Bibliography

  • Coyne, Richard. 2005. “The lost game” in Cornucopia Limited: Design and Dissent on the Internet. Cambridge, Massachusetts: MIT Press pp. 67-98.
  • Goffman, Erving. 1969. The Presentation of Self in Everyday Life. London: Penguin.

About Richard Coyne

The cultural, social and spatial implications of computers and pervasive digital media spark my interest ... enjoy architecture, writing, designing, philosophy, coding and media mashups.

Discussion

7 thoughts on “The secret life of games

  1. I think the film word diedetic relates to this.

    The example I was given is of the Paramount Mountain being used as the background of a western, revealing it as artificial.

    Most other examples seem to refer to diedetic sound.

    Film sound is diedetic when how the sound is being produced is revealed naturally on screen, by for instance a piano being played.

    Non-diedetic sound is artificially added as in Jaws.

    Posted by Graham Shawcross | August 2, 2011, 9:05 am
    • Thanks Graham. That’s very helpful. I like the way that film music and sound illustrate well the fluidity with which audiences negotiate the artifices of narrative. I see that Michel Chion discusses this (pp.73-75).

      Chion, Michel. 1994. Audio-Vision: Sound on Screen. Trans. C. Gorbman. New York: Columbia University Press.

      Posted by Richard Coyne | August 2, 2011, 9:49 am
  2. Sorry the word is diegetic, comes from overwriting spell-check that wanted to replace diedetic with dietetic.

    Posted by Graham Shawcross | August 2, 2011, 10:27 am
    • … and Chion identifies onscreen, offscreen and nondiegetic sound. Of the latter he says “to designate sound whose supposed source is not only absent from the image but is also external to the story world, I shall use the term nondiegetic. This is the widespread case of voiceover commentary and narration and, of course, musical underscoring.” (p.73)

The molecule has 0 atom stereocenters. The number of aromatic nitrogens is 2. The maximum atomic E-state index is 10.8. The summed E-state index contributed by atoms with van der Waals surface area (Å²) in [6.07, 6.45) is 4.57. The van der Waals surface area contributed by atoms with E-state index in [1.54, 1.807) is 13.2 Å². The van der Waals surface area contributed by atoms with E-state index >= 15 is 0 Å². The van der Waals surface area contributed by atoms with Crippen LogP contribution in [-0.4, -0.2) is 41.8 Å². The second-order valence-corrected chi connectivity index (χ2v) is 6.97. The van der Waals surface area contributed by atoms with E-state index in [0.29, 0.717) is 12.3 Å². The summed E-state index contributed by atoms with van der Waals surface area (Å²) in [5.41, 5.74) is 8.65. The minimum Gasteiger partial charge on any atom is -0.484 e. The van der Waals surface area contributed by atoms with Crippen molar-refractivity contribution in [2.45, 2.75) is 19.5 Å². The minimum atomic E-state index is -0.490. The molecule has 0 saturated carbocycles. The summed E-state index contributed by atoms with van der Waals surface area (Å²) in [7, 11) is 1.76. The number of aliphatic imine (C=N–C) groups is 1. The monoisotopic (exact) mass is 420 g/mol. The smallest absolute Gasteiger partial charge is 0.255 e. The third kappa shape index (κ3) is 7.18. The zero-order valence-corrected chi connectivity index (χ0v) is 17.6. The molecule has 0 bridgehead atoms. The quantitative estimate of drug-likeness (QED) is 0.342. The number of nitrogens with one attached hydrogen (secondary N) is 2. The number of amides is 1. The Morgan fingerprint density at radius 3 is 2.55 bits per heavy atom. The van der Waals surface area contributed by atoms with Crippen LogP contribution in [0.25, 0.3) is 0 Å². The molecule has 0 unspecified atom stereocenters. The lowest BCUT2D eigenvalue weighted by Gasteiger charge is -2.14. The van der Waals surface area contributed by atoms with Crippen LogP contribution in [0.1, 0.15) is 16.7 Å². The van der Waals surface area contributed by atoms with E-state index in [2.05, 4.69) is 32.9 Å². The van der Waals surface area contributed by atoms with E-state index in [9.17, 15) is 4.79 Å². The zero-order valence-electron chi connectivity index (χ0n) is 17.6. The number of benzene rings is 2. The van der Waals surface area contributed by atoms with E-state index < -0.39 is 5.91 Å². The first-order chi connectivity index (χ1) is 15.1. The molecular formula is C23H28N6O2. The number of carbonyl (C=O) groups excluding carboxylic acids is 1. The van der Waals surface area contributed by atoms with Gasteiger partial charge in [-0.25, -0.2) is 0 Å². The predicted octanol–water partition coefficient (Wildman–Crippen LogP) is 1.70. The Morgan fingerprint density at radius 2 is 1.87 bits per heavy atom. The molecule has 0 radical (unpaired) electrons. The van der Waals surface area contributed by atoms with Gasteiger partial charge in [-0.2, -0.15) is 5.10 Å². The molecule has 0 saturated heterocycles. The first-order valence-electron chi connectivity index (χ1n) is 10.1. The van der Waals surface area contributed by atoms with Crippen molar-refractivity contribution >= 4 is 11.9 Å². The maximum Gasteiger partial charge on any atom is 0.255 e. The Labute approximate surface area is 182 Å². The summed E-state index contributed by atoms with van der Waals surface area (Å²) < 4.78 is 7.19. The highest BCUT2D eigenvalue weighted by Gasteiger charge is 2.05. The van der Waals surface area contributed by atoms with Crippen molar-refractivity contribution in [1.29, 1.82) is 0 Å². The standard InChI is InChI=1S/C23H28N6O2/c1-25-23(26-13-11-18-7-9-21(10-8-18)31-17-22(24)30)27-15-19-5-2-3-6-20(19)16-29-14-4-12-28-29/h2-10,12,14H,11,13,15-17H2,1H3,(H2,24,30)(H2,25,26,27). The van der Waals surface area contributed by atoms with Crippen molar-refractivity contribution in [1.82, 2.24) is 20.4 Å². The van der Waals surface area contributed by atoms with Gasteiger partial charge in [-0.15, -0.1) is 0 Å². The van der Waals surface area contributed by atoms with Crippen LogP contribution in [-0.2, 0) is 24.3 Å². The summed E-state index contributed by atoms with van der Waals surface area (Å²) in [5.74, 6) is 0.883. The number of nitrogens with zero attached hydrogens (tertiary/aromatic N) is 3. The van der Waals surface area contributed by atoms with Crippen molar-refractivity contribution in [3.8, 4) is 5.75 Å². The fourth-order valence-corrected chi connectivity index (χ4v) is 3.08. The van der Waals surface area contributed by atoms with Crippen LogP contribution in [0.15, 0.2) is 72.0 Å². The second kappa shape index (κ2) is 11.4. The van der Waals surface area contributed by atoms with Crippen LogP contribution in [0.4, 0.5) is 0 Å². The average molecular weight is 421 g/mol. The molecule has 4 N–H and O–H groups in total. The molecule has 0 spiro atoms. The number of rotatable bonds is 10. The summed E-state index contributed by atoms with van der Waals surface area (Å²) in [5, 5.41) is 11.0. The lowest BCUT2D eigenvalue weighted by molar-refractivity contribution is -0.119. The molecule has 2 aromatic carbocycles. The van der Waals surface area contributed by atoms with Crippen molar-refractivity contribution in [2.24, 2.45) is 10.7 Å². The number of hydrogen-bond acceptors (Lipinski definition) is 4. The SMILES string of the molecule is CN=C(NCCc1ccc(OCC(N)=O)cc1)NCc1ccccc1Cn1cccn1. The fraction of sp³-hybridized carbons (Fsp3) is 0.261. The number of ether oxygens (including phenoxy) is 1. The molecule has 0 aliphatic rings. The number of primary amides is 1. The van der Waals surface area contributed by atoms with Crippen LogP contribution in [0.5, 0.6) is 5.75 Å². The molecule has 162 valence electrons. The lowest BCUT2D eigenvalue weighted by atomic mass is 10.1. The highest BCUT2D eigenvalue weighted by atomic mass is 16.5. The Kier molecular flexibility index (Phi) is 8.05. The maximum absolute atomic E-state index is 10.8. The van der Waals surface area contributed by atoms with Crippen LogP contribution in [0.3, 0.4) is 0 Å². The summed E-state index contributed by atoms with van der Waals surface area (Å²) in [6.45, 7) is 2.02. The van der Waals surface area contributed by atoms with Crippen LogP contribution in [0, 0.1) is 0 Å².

Posted by Richard Coyne | August 2, 2011, 10:11 pm
  3. It is indeed tied to the way humans are by nature. Isn’t it our inquisitiveness that has brought about so much ‘progress’ in the world? Seeing something like a space station floating above the earth or even something as old as the great pyramids is awe inspiring and always makes me ask “how did they do that?”. It is tied to our quest for knowledge and understanding and probably even tied to our educational systems (in most countries) which for so many years have encouraged people to ask questions. Scientific reasoning and the Age of Enlightenment?

    While I’m not a fan of reality television/media, any sort of ‘behind the scenes’ material is wonderful because it educates and rightfully gives credit (and some limelight) to people who might not get recognition otherwise.

    Posted by Varun Nair (@ntkeep) | September 28, 2011, 3:20 pm
  4. I think this kind of desire can benefit games or other design works to some extent. Before officially publishing a game, many companies may invite players to test the game. Under this circumstance, a player plays the role of a game designer who may give advices and help to improve the game. Instead of being judged after publishing, it is so brilliant of game designer to invite players to get involved in design by taking advantage of their natural curiosity.

    Posted by S. ZHANG | October 21, 2012, 12:22 am